A COUNCIL which is faced with having to save tens of millions of pounds from its budget has been criticised for spending £60,000 on a new audio system.
North Yorkshire County Council has come under fire from UKIP members for spending the money on a new system for its debating chamber after the previous one failed.
The council has spent £50,000 on equipment and a further £10,000 to install it.
It comes at a time when the county council is facing stark choices over where to cut services as it attempts to make savings which overall amount to a third of its spending power.
It has already identified £94m of savings but is still faced with having to axe a further £74m.
The county council's large, pillared debating chamber in the Grade II listed building in Northallerton is more than 100 years old and its existing audio system, consisting of a number of microphones dotted around the benches where councillors sit, were finally beyond repair in February this year.
County councillor David Simister said: “I would rather have seen this money put to better uses such as investing in our schools, our roads and our social services.”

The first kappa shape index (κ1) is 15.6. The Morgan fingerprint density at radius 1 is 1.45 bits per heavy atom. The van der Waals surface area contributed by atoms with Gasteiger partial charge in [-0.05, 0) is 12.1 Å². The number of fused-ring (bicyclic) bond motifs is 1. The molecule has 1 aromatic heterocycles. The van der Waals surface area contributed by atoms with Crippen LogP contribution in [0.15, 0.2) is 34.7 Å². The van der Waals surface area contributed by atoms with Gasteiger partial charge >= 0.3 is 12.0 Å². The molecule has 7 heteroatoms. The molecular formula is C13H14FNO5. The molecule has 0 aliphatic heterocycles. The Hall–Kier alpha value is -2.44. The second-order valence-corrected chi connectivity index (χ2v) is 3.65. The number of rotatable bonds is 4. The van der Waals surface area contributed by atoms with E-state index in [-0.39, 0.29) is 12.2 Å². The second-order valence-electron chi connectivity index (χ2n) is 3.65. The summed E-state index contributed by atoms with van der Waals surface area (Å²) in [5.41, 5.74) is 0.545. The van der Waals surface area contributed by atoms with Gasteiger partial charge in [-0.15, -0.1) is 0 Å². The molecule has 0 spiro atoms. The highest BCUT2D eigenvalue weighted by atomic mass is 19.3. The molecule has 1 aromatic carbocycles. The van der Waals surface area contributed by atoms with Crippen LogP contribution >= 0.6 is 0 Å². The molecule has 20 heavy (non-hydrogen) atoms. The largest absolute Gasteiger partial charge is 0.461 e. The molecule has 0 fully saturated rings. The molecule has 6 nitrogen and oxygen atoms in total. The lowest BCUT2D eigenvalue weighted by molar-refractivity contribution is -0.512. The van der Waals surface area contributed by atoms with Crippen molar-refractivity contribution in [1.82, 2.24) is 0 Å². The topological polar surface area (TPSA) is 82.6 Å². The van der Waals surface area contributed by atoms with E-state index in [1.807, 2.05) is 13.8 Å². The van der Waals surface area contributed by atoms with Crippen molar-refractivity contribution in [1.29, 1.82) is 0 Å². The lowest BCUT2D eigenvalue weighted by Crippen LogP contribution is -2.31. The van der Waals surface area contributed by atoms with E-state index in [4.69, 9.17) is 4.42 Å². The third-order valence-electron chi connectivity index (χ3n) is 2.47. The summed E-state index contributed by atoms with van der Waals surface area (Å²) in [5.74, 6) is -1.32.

Cllr Sam Cross branded it a “waste of taxpayers’ money”.
“What might have made more sense – and would have cost a fraction of the price – was to get two or three roving microphones,” he said.
Carl Les, the authority's deputy leader, said about half the cost of the system was covered by a government grant to encourage public participation in local government. The new system should help the hard of hearing to listen to council proceedings.
“It is regrettable that we had to spend money on replacing the council chamber’s audio system, but the 35 year old system failed in February and could not be replaced,” he said.
“For years, members of the public as well as county council members have complained about the quality of the sound.
“This new digital system will enable the hard of hearing to participate fully in the debates and because the system is digital it can also help the profoundly hard of hearing to access council meetings.
“Also, a digital system will last longer, so we estimate the cost to work out at no more than £1,500 per year.
“Part of the cost was to do with installing the system sympathetically into a listed building, but about half of the cost was covered by Government grant as part of Westminster’s public participation agenda.”